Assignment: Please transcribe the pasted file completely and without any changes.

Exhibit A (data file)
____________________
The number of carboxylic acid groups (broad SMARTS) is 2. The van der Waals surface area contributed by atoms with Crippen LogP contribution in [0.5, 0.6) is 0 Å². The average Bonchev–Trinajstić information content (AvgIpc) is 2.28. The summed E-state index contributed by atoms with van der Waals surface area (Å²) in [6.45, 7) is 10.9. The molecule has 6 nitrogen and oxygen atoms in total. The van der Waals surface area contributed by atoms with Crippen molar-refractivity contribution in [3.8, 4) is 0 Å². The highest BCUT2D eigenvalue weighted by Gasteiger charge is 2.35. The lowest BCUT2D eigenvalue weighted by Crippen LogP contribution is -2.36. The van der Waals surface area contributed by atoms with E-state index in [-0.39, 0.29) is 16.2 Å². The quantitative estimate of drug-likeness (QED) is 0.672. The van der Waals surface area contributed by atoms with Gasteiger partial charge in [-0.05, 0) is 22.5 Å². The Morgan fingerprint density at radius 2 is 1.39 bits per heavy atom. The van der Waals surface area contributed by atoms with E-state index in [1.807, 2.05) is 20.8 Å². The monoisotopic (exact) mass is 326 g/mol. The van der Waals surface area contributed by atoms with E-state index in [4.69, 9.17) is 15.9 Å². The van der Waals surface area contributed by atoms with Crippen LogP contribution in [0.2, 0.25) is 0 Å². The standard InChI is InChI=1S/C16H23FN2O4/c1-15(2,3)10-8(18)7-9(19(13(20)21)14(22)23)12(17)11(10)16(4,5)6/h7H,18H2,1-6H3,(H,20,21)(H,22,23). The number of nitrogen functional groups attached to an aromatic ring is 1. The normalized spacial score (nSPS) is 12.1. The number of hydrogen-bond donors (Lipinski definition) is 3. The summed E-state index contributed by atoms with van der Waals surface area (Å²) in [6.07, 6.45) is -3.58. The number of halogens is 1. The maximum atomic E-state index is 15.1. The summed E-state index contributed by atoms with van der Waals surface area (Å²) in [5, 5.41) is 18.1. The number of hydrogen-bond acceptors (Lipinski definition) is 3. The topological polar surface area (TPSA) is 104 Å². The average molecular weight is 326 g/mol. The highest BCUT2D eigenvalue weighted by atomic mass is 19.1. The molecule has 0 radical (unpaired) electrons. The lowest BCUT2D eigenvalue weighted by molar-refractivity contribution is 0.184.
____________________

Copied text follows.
The number of carboxylic acid groups (broad SMARTS) is 2. The van der Waals surface area contributed by atoms with Crippen LogP contribution in [0.5, 0.6) is 0 Å². The average Bonchev–Trinajstić information content (AvgIpc) is 2.28. The summed E-state index contributed by atoms with van der Waals surface area (Å²) in [6.45, 7) is 10.9. The molecule has 6 nitrogen and oxygen atoms in total. The van der Waals surface area contributed by atoms with Crippen molar-refractivity contribution in [3.8, 4) is 0 Å². The highest BCUT2D eigenvalue weighted by Gasteiger charge is 2.35. The lowest BCUT2D eigenvalue weighted by Crippen LogP contribution is -2.36. The van der Waals surface area contributed by atoms with E-state index in [-0.39, 0.29) is 16.2 Å². The quantitative estimate of drug-likeness (QED) is 0.672. The van der Waals surface area contributed by atoms with Gasteiger partial charge in [-0.05, 0) is 22.5 Å². The Morgan fingerprint density at radius 2 is 1.39 bits per heavy atom. The van der Waals surface area contributed by atoms with E-state index in [1.807, 2.05) is 20.8 Å². The monoisotopic (exact) mass is 326 g/mol. The van der Waals surface area contributed by atoms with E-state index in [4.69, 9.17) is 15.9 Å². The van der Waals surface area contributed by atoms with Crippen LogP contribution in [0.2, 0.25) is 0 Å². The standard InChI is InChI=1S/C16H23FN2O4/c1-15(2,3)10-8(18)7-9(19(13(20)21)14(22)23)12(17)11(10)16(4,5)6/h7H,18H2,1-6H3,(H,20,21)(H,22,23). The number of nitrogen functional groups attached to an aromatic ring is 1. The normalized spacial score (nSPS) is 12.1. The number of hydrogen-bond donors (Lipinski definition) is 3. The summed E-state index contributed by atoms with van der Waals surface area (Å²) in [6.07, 6.45) is -3.58. The number of halogens is 1. The maximum atomic E-state index is 15.1. The summed E-state index contributed by atoms with van der Waals surface area (Å²) in [5, 5.41) is 18.1. The number of hydrogen-bond acceptors (Lipinski definition) is 3. The topological polar surface area (TPSA) is 104 Å². The average molecular weight is 326 g/mol. The highest BCUT2D eigenvalue weighted by atomic mass is 19.1. The molecule has 0 radical (unpaired) electrons. The lowest BCUT2D eigenvalue weighted by molar-refractivity contribution is 0.184.